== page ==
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Francis Eppes VII
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Francis Eppes VII

Francis Eppes VII, grandson of President Thomas Jefferson, moved from Virginia to Florida in 1829, and settled in Leon County, home of the state's capital city, Tallahassee. He had spent his formative years at Monticello, Jefferson's Virginia estate, where he had come to appreciate his grandfather's view that a liberally educated citizenry is of critical importance in a democracy. Once in Florida, Eppes took an active interest in educational issues in his new home state. In Tallahassee, he began 35 years of distinguished service to his community. In 1833, Eppes was appointed one of fourteen justices of the peace in Leon County. He served as Intendant (mayor) of Tallahassee from 1841-1844 and again from 1856-1857.

On January 24, 1851, the General Assembly of Florida Legislature, enacted a bill establishing two seminaries of learning in the young state, one east of the Suwannee River and one to the west of it. Until this time, public educational facilities in the area were practically nonexistent. As determined by the General Assembly, the two cities that offered the best facilities would become homes to the new schools. Francis Eppes and other Tallahassee civic leaders worked to bring the West Florida Seminary to the capital city.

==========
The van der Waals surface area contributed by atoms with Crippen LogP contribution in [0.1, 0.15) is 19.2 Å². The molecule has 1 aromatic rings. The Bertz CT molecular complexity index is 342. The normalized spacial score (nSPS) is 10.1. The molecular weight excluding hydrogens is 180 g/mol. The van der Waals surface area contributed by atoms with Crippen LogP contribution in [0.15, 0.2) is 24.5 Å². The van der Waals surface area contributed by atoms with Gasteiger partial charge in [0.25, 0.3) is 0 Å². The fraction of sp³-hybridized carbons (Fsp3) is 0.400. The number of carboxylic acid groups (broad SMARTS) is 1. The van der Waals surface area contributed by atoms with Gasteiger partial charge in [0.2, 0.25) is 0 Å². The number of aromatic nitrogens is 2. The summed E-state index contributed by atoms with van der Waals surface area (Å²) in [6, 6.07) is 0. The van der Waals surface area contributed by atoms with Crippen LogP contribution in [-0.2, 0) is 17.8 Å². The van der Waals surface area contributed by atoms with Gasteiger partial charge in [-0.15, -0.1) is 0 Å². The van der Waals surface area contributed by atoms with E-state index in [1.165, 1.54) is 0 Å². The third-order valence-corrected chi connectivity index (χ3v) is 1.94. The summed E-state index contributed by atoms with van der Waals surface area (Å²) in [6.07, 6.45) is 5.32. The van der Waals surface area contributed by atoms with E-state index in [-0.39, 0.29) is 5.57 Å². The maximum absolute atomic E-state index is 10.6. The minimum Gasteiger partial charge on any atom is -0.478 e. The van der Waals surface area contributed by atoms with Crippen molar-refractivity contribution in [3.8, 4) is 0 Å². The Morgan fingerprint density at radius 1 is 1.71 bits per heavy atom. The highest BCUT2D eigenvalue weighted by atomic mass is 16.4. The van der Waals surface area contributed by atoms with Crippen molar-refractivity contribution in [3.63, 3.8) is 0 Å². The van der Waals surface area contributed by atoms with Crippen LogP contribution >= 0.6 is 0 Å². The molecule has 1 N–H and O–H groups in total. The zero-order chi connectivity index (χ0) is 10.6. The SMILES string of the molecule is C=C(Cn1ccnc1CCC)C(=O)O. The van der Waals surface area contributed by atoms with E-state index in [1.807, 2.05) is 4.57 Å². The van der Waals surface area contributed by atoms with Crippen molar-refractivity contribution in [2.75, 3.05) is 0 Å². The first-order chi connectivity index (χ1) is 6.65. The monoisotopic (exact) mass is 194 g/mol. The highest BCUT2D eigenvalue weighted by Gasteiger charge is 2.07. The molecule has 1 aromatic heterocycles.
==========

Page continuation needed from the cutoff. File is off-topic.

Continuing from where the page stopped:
In 1857, the Florida Institute, established in 1854 as a school for boys, began operating as the Seminary West of the Suwannee on the site where the Westcott fountain and plaza stand today. Eppes served on the Seminary's Board of Trustees for eleven years and for the last eight of those years he served as president of the Board. While president, Eppes brought to the school the Jeffersonian ideals which characterize The Florida State University today.

In 1868 Eppes moved to Orlando where he lived until his death in 1881.

Francis Eppes . . . pioneering leader, benefactor, patriarch . . . The Florida State University

Source:

  • Sellers, Robin Jeanne, Ph.D. The Jefferson Connection, 1996.
  • Edwards, Steve, Dean of the Faculties


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